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If no delete or update happened, autovacuum shouldn't process the table, per autovacuum_analyze_threshold. See Automatic Vacuuming for the relevant configuration parameters. You may set log_autovacuum_min_duration to zero to help figure out what's being autovacuumed. In any case, it is possible to completely disable autovacuum for a particular table, with: ...


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If You use Linux you should list processes with ps aux and find Autovacuum process. Then just kill it(autovacuum should be working as another process if it's turned on).


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repmgr is a nice place to go indeed. If you use pacemaker/corosync you shoud check this as well, its a Resource Agent handling repmgr : https://github.com/xmm/repmgr. Pelase note you might need to either patch the provided Resource Agent or patch repmgr.


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The answer is: "Yes, sure you can." But I doubt you wanted to ask that. Obviously, you need to make sure you only kill processes that need killing. If possible, it's best done with the same role as the targeted processes to avoid collateral damage - only superusers can terminate processes of other roles. Related: How do I detach all other users from a ...


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pg_settings is a view, not a table. And every session has its own version of it. Per documentation: The change only affects the value used by the current session. The attempt to access it from a different connection (session) is futile.


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It may be that i was doing something wrong here since I am very new to postgres. But this only solved the first part of the problem for me - setting the privileges on all existing tables. In order for permissions to be correctly set for my user on new tables that are created i has to set default permissions for the user: ALTER DEFAULT PRIVILEGES IN SCHEMA ...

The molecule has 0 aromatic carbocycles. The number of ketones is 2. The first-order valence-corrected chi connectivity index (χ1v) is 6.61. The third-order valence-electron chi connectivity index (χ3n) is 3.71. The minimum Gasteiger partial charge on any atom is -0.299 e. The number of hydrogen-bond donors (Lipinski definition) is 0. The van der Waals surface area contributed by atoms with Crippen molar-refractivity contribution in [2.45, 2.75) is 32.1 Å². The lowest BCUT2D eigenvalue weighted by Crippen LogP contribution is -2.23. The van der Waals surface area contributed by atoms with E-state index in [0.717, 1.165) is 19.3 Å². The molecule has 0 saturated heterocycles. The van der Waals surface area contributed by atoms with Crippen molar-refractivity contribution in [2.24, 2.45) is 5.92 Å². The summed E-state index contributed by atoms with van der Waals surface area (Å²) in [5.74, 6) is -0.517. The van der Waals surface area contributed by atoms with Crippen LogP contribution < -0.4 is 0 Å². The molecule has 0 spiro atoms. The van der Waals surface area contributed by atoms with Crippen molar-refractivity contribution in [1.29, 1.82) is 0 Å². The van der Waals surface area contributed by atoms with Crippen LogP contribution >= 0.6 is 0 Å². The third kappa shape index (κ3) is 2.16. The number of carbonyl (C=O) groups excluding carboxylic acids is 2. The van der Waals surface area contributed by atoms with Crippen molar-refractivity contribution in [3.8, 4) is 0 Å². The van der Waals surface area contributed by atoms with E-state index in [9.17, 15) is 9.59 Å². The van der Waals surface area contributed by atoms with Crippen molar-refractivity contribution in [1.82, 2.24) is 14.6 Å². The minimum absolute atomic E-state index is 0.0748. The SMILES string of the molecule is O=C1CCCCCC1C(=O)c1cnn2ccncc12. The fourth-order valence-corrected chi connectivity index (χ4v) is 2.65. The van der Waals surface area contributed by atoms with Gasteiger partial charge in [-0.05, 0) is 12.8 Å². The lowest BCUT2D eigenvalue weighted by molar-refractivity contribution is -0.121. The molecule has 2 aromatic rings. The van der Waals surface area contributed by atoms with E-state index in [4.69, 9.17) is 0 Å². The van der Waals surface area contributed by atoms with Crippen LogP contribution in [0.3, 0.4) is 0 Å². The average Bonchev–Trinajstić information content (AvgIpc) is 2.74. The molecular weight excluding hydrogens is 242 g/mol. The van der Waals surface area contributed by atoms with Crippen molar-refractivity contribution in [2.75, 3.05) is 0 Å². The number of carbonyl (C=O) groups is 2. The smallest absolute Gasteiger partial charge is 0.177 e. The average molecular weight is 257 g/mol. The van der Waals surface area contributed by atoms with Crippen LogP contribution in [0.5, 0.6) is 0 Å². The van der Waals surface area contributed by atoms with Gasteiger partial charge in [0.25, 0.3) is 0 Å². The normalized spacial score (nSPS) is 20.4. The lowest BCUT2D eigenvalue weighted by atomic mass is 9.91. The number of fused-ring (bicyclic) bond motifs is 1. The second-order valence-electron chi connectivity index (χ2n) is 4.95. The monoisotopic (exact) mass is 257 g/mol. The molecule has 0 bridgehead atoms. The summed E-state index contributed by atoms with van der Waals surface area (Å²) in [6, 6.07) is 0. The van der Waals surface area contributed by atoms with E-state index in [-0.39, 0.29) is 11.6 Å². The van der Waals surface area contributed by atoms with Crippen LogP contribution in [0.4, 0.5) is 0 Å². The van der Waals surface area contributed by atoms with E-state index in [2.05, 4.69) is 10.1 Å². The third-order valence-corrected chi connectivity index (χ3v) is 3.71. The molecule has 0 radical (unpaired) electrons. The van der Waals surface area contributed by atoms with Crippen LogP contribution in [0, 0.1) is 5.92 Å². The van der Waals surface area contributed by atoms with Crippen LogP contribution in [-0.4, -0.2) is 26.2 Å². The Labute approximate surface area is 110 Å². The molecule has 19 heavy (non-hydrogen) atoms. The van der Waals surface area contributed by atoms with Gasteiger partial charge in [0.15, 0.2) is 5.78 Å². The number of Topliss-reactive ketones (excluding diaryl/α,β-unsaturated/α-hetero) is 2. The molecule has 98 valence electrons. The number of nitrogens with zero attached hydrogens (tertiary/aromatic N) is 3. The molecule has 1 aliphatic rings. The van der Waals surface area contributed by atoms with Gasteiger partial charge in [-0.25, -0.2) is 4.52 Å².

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The issue is covered in this detailed blog. In short, the master and the standby servers must all have archive_mode = on and an archive_command, until 9.3 which removes this requirement.


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Also addressing the question in the comments. Role public Per documentation: The key word PUBLIC indicates that the privileges are to be granted to all roles, including those that might be created later. PUBLIC can be thought of as an implicitly defined group that always includes all roles. Bold emphasis mine. Membership in public cannot be ...


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To address the question of why test can SELECT from tables without a GRANT, it is because you have not explicitly run REVOKE for the ability to connect to your database(s) from PUBLIC, and then explicitly run GRANT for your test user: REVOKE connect ON DATABASE testdb FROM PUBLIC; GRANT connect ON DATABASE testdb TO test; Once that is done, you would ...



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